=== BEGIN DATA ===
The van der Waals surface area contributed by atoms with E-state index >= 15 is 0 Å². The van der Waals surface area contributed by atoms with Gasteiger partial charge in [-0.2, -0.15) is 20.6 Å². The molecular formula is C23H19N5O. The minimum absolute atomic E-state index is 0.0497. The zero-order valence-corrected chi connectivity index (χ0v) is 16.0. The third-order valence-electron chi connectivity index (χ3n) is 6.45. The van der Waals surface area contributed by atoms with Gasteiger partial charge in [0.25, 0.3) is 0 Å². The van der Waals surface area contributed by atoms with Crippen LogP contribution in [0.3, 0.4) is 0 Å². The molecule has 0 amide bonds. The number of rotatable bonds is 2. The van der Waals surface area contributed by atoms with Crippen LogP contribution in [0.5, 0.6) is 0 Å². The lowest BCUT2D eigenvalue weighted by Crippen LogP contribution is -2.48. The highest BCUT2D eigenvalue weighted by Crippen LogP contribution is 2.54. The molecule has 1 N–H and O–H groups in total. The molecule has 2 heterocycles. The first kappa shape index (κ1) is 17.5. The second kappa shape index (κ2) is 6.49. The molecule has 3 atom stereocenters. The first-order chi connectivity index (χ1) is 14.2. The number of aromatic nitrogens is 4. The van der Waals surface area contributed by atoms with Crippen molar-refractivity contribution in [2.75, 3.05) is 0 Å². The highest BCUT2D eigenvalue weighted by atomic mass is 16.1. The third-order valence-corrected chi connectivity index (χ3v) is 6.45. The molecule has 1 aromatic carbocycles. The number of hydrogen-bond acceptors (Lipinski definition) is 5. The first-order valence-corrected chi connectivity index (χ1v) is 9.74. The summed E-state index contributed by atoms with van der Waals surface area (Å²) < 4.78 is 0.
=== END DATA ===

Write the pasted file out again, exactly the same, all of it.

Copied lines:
The van der Waals surface area contributed by atoms with E-state index >= 15 is 0 Å². The van der Waals surface area contributed by atoms with Gasteiger partial charge in [-0.2, -0.15) is 20.6 Å². The molecular formula is C23H19N5O. The minimum absolute atomic E-state index is 0.0497. The zero-order valence-corrected chi connectivity index (χ0v) is 16.0. The third-order valence-electron chi connectivity index (χ3n) is 6.45. The van der Waals surface area contributed by atoms with Gasteiger partial charge in [0.25, 0.3) is 0 Å². The van der Waals surface area contributed by atoms with Crippen LogP contribution in [0.3, 0.4) is 0 Å². The molecule has 0 amide bonds. The number of rotatable bonds is 2. The van der Waals surface area contributed by atoms with Crippen LogP contribution in [0.5, 0.6) is 0 Å². The lowest BCUT2D eigenvalue weighted by Crippen LogP contribution is -2.48. The highest BCUT2D eigenvalue weighted by Crippen LogP contribution is 2.54. The molecule has 1 N–H and O–H groups in total. The molecule has 2 heterocycles. The first kappa shape index (κ1) is 17.5. The second kappa shape index (κ2) is 6.49. The molecule has 3 atom stereocenters. The first-order chi connectivity index (χ1) is 14.2. The number of aromatic nitrogens is 4. The van der Waals surface area contributed by atoms with Crippen molar-refractivity contribution in [2.75, 3.05) is 0 Å². The highest BCUT2D eigenvalue weighted by atomic mass is 16.1. The third-order valence-corrected chi connectivity index (χ3v) is 6.45. The molecule has 1 aromatic carbocycles. The number of hydrogen-bond acceptors (Lipinski definition) is 5. The first-order valence-corrected chi connectivity index (χ1v) is 9.74. The summed E-state index contributed by atoms with van der Waals surface area (Å²) < 4.78 is 0.